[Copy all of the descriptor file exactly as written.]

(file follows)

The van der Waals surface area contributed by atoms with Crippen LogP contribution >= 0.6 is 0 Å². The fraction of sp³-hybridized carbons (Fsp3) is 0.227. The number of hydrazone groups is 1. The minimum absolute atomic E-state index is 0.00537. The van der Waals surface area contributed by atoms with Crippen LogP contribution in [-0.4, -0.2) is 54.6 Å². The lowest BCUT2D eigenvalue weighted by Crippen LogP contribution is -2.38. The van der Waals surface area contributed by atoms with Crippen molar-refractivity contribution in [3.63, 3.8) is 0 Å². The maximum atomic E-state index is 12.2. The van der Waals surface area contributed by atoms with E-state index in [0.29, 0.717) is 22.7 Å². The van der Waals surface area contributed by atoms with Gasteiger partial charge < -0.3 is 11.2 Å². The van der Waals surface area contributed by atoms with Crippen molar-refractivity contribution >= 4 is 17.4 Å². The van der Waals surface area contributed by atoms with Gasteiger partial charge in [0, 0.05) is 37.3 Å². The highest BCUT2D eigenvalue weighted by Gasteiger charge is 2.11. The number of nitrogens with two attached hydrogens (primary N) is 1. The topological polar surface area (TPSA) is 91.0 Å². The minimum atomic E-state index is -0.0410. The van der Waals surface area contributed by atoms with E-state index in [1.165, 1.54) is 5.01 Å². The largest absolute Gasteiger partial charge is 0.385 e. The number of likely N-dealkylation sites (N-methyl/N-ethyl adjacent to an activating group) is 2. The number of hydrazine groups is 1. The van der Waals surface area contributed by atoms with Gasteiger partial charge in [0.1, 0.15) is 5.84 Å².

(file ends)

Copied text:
The van der Waals surface area contributed by atoms with Crippen LogP contribution >= 0.6 is 0 Å². The fraction of sp³-hybridized carbons (Fsp3) is 0.227. The number of hydrazone groups is 1. The minimum absolute atomic E-state index is 0.00537. The van der Waals surface area contributed by atoms with Crippen LogP contribution in [-0.4, -0.2) is 54.6 Å². The lowest BCUT2D eigenvalue weighted by Crippen LogP contribution is -2.38. The van der Waals surface area contributed by atoms with Crippen molar-refractivity contribution in [3.63, 3.8) is 0 Å². The maximum atomic E-state index is 12.2. The van der Waals surface area contributed by atoms with E-state index in [0.29, 0.717) is 22.7 Å². The van der Waals surface area contributed by atoms with Gasteiger partial charge < -0.3 is 11.2 Å². The van der Waals surface area contributed by atoms with Crippen molar-refractivity contribution >= 4 is 17.4 Å². The van der Waals surface area contributed by atoms with Gasteiger partial charge in [0, 0.05) is 37.3 Å². The highest BCUT2D eigenvalue weighted by Gasteiger charge is 2.11. The number of nitrogens with two attached hydrogens (primary N) is 1. The topological polar surface area (TPSA) is 91.0 Å². The minimum atomic E-state index is -0.0410. The van der Waals surface area contributed by atoms with E-state index in [1.165, 1.54) is 5.01 Å². The largest absolute Gasteiger partial charge is 0.385 e. The number of likely N-dealkylation sites (N-methyl/N-ethyl adjacent to an activating group) is 2. The number of hydrazine groups is 1. The van der Waals surface area contributed by atoms with Gasteiger partial charge in [0.1, 0.15) is 5.84 Å².